Q: I'm 61 and will be eligible for Social Security benefits next year. From the numbers provided by the Social Security Administration, the difference between the age 62 payment and the full retirement (age 66) payment is about $595 per month. Would I not be wise to start withdrawal at 62 rather than wait until 66, given the benefits I will lose by delaying?
For instance, the total payments lost from age 62 to 66 years would be $1,691 a month times 48 months, or $81,168. It does not seem prudent to forgo that amount of money for only a $595-a-month increase. A lot could be done with the $81,000 in the more prime years of retirement, including investing.
If you have a solid pension, as I do, and several hundred thousand in a 401(k), is it smart to take the money early and enjoy it while you are in better health and then manage the Social Security money well over time? Have I missed something? -- A.L., by e-mail
A: That $81,168 seems like a lot of money, but unless you have an identifiable health problem, you'll collect more money by waiting until at least age 66. Here's the math. That $595-a-month increase is $7,140 a year. Divide that into $81,168 and you'll recoup the forgone benefits in 11.37 years. After that, you'll be ahead for each additional month you live.
Your life expectancy at 66 will be 16.1 more years. Factors like race, education and income could increase your expectancy by another three years or so. On your basic life expectancy alone, it's a very good bet that you'll live long enough to receive far more in increased benefits than you gave up. If you live to an expectancy of 16.1 years, for instance, you'll collect $114,954 -- all in constant purchasing power dollars. That's way more than the $81,168 you'll lose by deferral.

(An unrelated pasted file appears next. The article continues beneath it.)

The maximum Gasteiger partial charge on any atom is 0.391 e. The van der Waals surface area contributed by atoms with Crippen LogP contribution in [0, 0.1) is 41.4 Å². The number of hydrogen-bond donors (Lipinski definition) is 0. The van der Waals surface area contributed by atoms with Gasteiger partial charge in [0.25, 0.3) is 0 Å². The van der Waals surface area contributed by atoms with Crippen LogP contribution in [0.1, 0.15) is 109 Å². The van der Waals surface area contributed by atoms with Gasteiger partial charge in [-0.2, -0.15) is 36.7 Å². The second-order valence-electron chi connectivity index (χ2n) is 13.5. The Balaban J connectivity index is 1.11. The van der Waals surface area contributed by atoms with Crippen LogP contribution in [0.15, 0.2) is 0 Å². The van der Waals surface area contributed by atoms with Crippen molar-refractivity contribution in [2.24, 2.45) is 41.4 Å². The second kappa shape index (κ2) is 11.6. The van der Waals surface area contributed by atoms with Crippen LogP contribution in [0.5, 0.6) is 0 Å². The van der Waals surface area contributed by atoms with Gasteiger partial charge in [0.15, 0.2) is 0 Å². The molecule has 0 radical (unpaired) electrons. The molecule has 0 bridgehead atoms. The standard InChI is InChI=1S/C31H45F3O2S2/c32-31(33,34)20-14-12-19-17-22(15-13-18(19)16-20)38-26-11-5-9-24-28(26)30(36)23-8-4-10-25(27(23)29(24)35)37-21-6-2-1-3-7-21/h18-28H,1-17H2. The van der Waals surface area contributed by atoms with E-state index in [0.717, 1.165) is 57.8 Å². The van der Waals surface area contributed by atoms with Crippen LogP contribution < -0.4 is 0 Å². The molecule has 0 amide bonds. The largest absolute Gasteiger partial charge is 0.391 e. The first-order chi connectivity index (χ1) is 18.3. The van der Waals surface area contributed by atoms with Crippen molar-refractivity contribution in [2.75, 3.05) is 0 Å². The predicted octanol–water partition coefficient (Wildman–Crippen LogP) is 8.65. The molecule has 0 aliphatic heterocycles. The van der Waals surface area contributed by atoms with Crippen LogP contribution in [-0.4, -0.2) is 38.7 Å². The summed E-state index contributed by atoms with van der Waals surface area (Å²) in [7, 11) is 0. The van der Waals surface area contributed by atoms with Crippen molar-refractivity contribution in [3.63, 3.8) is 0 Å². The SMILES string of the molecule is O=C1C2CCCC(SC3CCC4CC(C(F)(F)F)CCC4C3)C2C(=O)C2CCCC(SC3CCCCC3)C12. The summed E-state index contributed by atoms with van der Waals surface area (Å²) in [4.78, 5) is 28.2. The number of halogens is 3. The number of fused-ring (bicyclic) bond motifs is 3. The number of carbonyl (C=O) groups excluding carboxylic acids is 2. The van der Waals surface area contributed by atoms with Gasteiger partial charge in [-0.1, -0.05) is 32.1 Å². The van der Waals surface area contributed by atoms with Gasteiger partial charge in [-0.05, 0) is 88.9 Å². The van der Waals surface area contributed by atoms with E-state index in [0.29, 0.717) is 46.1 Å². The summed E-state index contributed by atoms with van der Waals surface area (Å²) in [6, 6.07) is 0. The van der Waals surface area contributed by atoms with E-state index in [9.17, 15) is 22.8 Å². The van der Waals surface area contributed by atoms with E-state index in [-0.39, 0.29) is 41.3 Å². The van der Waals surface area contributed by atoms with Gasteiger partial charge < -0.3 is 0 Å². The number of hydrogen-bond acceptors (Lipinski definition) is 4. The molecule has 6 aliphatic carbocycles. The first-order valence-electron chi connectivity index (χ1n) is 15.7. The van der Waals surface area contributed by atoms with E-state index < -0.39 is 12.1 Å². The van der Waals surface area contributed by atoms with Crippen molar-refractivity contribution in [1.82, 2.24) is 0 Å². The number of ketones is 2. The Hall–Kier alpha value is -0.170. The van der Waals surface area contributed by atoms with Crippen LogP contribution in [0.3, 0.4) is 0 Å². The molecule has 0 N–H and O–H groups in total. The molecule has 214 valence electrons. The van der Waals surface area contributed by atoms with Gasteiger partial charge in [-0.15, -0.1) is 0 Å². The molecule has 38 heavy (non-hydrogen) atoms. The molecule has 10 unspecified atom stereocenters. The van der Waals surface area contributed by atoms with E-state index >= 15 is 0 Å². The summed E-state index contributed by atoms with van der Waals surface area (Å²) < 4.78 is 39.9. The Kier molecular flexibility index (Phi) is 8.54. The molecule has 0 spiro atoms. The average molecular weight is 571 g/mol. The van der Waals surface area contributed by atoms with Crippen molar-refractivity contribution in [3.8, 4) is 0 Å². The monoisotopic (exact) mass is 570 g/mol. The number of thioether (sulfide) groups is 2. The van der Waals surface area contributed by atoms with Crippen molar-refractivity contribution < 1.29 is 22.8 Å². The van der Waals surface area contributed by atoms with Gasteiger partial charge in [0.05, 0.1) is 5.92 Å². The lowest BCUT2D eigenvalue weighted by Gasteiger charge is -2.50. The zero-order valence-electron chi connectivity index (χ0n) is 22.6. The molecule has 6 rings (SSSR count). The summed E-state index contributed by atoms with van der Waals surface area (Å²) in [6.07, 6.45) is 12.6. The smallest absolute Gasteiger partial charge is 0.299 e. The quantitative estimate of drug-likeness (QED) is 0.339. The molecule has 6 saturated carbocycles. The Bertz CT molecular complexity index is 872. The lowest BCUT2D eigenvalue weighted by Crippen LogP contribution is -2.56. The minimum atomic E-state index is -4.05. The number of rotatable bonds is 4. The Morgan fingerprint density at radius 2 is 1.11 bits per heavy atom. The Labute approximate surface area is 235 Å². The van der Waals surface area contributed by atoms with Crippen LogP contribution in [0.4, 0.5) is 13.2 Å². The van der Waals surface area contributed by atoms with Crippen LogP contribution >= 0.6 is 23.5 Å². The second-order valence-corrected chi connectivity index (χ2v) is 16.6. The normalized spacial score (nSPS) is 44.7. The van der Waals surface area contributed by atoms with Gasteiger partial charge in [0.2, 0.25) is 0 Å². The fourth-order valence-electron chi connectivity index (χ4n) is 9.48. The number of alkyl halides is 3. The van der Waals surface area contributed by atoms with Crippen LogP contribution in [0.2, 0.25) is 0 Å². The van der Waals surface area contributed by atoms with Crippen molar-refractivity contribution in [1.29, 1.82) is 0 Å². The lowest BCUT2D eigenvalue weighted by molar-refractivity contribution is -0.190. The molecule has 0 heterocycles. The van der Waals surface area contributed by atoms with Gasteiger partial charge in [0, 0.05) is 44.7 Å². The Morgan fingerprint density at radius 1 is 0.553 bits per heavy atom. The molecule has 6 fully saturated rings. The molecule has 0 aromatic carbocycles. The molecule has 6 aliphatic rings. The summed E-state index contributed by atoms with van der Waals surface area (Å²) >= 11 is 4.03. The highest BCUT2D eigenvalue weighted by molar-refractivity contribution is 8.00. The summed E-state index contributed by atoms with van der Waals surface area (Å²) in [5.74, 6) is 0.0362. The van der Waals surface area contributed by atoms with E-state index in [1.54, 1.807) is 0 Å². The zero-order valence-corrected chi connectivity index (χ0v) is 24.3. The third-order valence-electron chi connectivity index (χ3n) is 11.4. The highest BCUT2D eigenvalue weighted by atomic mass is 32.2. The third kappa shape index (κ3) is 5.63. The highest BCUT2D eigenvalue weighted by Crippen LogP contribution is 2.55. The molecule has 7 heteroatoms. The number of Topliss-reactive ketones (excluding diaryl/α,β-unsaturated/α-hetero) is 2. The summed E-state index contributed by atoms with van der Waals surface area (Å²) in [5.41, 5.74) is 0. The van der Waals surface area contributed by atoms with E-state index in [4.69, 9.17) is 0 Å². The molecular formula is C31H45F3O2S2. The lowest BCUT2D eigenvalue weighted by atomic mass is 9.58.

But it gets better! There's a consolation prize if you don't live long.
If you are married, your increased benefit will be passed on to your wife upon your death. As a result, deferring your benefits will increase the lifetime income and security of both you and your wife.
Your pension and savings will enable you to make this a very efficient use of money and benefits. Most people don't have the option of deferring benefits because they don't have the resources you have.
Q: I'm being told by the Social Security office that next year the $13,560 you mentioned in a recent article is jumping to $36,120. Can you explain? I am 65, and my birthday is Aug. 5, 1943. I plan to continue to work and will earn right around $36,120 up to my birthday. Also: I'm married. Does my wife's income affect any of this? -- K.A., by e-mail
A: There are two distinct issues here: (1) wages and early retirement and (2) the taxation of Social Security benefits. The increase to $36,000 is an early retirement issue. It only applies to the year in which you reach your full retirement age. For those born in 1943, the full retirement age for Social Security is 66. This will occur for you in August 2009. Before that date, you are subject to having to return some, or all, of your benefits if you earn over certain amounts.
For 2008 you would have to return $1 of Social Security benefits for every $2 you earned over $13,560. For 2009, the year you reach full retirement age, you would have to return $1 of benefits for every $3 earned over $36,120. (Both the $13,560 figure and the $36,120 figure will be increased for 2009 to reflect inflation.)
As a consequence, you shouldn't apply for Social Security benefits this year, but you won't have to return benefits if you start taking them next year.
Your wife's income may introduce the second issue. Her income would determine whether you have to pay income taxes on your Social Security benefits. The greater her income, the greater the odds that you will have to include up to 85 percent of your Social Security benefits in the taxable income on your joint income tax return. You can thank both of our worthless political parties for this cost and complexity.